The distinction used in Russian is similar to the one in other Slavic languages, in Romance languages (like Spanish, French etc.). It is also similar in Japanese.

    This difference creates potential problems for both Russians learning English and for native English speakers who learn Russian.

    Russians are not used to aspiration, and they can pronounce "park", "time", "coat" with Russian unaspirated (tenuis) consonants. In this case, those words might seem sound similar to "bark", "dime", "goat" to native English speakers. English speakers may fail to recognise a consonant as "voiceless" if it is not supplied with sufficient aspiration, so they can deduct "Russians are unable to produce voiceless consonants", but Russians would certainly disagree: "the consonants I pronounce ARE voiceless".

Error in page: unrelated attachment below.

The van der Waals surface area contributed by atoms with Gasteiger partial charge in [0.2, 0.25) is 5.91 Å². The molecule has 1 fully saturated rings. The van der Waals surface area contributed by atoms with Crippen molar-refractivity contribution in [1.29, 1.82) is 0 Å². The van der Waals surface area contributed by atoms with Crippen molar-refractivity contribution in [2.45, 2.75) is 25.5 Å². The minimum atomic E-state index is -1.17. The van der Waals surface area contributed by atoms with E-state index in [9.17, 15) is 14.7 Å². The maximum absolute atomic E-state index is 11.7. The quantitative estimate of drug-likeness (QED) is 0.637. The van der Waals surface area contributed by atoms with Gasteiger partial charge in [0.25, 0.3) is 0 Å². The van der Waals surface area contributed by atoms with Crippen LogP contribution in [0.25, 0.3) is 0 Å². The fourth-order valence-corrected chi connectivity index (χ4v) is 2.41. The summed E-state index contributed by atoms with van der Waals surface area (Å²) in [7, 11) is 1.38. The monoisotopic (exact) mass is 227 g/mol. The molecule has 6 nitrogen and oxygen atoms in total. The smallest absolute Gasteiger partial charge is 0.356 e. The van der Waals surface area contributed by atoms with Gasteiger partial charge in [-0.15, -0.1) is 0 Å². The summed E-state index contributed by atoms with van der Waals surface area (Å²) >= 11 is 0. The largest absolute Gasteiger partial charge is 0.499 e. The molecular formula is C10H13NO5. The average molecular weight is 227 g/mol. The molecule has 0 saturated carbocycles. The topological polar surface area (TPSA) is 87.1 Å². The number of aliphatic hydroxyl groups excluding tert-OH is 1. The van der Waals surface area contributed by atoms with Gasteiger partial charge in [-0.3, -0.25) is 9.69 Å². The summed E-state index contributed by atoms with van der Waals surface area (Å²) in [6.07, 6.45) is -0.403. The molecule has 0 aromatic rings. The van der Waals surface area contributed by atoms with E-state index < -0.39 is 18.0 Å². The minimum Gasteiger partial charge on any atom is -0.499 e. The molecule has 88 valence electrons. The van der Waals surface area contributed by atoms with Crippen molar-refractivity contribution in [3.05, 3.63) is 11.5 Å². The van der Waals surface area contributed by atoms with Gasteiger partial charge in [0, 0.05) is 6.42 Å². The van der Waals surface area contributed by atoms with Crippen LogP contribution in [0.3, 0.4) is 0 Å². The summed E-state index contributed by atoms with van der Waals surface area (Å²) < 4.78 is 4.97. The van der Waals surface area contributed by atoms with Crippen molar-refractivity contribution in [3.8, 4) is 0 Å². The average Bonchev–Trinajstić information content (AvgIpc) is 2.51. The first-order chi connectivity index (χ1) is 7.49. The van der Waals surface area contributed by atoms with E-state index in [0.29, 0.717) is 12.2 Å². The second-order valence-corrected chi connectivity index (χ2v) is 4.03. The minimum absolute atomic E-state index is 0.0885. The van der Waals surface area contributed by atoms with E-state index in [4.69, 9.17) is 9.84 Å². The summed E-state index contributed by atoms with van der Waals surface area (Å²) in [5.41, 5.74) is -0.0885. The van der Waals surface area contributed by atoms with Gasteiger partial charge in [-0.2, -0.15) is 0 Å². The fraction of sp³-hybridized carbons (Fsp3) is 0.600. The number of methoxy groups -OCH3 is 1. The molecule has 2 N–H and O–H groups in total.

Native speakers of English are not used to fully voiced consonants word-initially, and they can pronounce "бар", "дом", "год" with English partially voiced consonants. In this case, those words might seem sound similar to "пар", "том", "кот" to native Russian speakers. Russians may fail to recognise a consonant as "voiced" if it is not fully voiced, so they can deduct "English speakers are unable to produce voiced consonants, at least word-initially", but English speakers would disagree: "the consonants I pronounce ARE voiced".

    I think what Robert mistakenly called "aspiration" of English voiced consonants is this very difference between English and Russian voiced consonants (partially voiced VS fully voiced).
    Medved likes this.

  13. #33